Serbia’s Populist President Projected to Win Reelection

BELGRADE, Serbia — Serbian President Aleksandar Vucic and his populist right-wing party appeared headed to victory in Sunday’s national election, extending a decade-long authoritarian rule in the Balkan country, according to early pollsters’ projections.

The IPSOS and CESID pollsters, which have proven reliable in previous Serbian ballots, predicted Vucic would end up with nearly 60% of the votes. If confirmed in the official tally, Vucic would win outright a second five-year term as president and a runoff vote would not be needed.

Vucic later declared victory in both the presidential and parliamentary vote, saying he was proud to win the second outright mandate without going into a runoff.

“I huge thank you to the citizens of Serbia,” he said, quoting similar results. “I’m endlessly proud and endlessly happy.”

The pollsters projected that Vucic’s Serbian Progressive Party would win the most votes in the parliamentary ballot, with around 43%, followed by the United for Victory of Serbia opposition group with around 13%.

Serbian President and presidential candidate Aleksandar Vucic speaks during a news conference after claiming victory in the presidential election in Belgrade, Serbia, Sunday, April 3, 2022. (AP Photo/Darko Vojinovic)

Serbia’s state election authorities said they would not make any official announcements on the vote count before Monday. The unprecedented move by the commission was branded as scandalous by opposition officials who said that it allowed Vucic to take over the state institution by giving him priority in announcing the official results.

Opposition claims of widespread irregularities marked the election Sunday. The governing populists have denied vote manipulation and pressure on voters.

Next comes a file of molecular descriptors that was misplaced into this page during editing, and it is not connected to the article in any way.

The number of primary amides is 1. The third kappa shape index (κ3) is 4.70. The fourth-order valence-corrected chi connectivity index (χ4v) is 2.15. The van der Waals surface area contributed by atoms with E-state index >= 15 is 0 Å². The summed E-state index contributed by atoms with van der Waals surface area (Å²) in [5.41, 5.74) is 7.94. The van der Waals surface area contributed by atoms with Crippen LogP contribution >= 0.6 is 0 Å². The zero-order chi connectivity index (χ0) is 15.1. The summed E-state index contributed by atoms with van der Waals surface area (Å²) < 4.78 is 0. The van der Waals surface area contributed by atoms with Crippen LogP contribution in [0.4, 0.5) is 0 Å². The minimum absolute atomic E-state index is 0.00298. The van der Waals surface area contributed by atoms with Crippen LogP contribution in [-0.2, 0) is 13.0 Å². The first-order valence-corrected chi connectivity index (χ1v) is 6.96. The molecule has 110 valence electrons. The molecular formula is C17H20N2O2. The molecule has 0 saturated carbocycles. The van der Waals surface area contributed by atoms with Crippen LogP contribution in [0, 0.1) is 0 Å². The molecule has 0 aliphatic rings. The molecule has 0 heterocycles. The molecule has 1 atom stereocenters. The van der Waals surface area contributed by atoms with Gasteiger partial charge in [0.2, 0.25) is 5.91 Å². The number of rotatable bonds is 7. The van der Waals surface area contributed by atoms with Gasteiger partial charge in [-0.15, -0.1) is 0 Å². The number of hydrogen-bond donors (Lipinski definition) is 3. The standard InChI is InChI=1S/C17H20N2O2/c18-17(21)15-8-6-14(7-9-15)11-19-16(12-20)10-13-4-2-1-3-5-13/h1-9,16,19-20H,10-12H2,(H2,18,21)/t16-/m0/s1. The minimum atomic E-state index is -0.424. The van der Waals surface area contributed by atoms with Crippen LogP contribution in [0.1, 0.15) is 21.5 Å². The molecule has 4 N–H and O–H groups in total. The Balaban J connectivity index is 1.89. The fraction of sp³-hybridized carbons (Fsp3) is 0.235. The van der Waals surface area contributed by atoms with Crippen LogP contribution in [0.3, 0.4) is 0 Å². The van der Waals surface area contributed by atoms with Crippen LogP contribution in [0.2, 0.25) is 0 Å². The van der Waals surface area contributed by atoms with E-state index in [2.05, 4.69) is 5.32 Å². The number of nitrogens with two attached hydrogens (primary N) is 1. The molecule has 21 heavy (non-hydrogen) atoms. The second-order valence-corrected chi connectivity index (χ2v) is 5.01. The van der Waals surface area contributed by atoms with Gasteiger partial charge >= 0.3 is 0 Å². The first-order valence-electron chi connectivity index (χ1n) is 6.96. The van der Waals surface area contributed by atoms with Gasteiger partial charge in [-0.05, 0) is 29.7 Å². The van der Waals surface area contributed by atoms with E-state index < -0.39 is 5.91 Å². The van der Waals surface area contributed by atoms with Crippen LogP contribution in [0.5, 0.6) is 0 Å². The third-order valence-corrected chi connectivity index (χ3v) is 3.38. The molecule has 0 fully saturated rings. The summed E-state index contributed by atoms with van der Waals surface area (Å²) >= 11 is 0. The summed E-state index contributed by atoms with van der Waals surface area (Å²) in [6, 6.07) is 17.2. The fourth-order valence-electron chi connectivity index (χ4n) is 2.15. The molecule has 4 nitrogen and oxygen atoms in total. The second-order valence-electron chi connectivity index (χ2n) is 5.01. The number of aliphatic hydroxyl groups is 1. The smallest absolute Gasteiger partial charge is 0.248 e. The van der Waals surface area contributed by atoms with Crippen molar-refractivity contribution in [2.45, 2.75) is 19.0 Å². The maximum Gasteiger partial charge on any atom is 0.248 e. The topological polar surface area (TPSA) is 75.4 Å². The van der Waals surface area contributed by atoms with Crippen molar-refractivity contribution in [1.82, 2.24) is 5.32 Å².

Some 6.5 million voters were eligible to choose the president and a new parliament, and elections were being held as well for local authorities in the capital, Belgrade, and in over a dozen other towns and municipalities. Turnout was reported about 55% an hour before polls closed, higher than in most Serbian elections.

Opposition groups still stood a chance of winning in Belgrade, analysts said, which would deal a serious blow to Vucic’s autocratic rule. The governing party is less popular in the capital due partly to a number of corruption-plagued construction projects that have devastated Belgrade’s urban core.

“These elections are the beginning of the end of Aleksandar Vucic,” said Zdravko Ponos of the United for Victory of Serbia coalition who was running second in the presidential vote. “These elections triggered hope and we cannot betray that hope.”

Ponos, a Western-educated former army chief of staff, had hoped to push Vucic into a second round in the presidential ballot.

Opposition groups said multiple irregularities were spotted during the voting. Opposition election controllers reported widespread ghost voting — voting under the names of people who are dead or don’t exist — as well ruling party activists offering money in exchange for votes.

One opposition leader was attacked outside Vucic’s party offices in a Belgrade suburb, suffering facial injuries. A ruling party official was reportedly attacked in the central town of Nis.

Vucic, a former ultranationalist who has boasted of his close ties with Russian President Vladimir Putin, has sought to portray himself as a guarantor of stability amid the turmoil raging in Europe due to Russia’s invasion of Ukraine.

In a country that went through a series of wars in the 1990s and a NATO bombing in 1999, fears of a conflict spilling over have played into Vucic’s hands. Although Serbia is formally seeking entry into the 27-nation European Union, Vucic has fostered close ties with Russia and China, counting on the Serbs’ resentment of the West over the 1999 NATO air war.

Serbia has supported a U.N. resolution that condemned the Russian invasion of Ukraine, but Belgrade has not joined Western sanctions against Moscow, a historic Slavic ally.

Vucic said the Ukrainian crisis influenced hugely the election in Serbia, shifting the already predominantly right-leaning nation further to the right. He said that after the election “Serbia will have to determine what it will do in the future.”

Beleaguered opposition groups mostly refrained from publicly advocating a tougher line on Moscow. Russia has supported Serbia’s claim to Kosovo, a former province that declared Western-backed independence in 2008.



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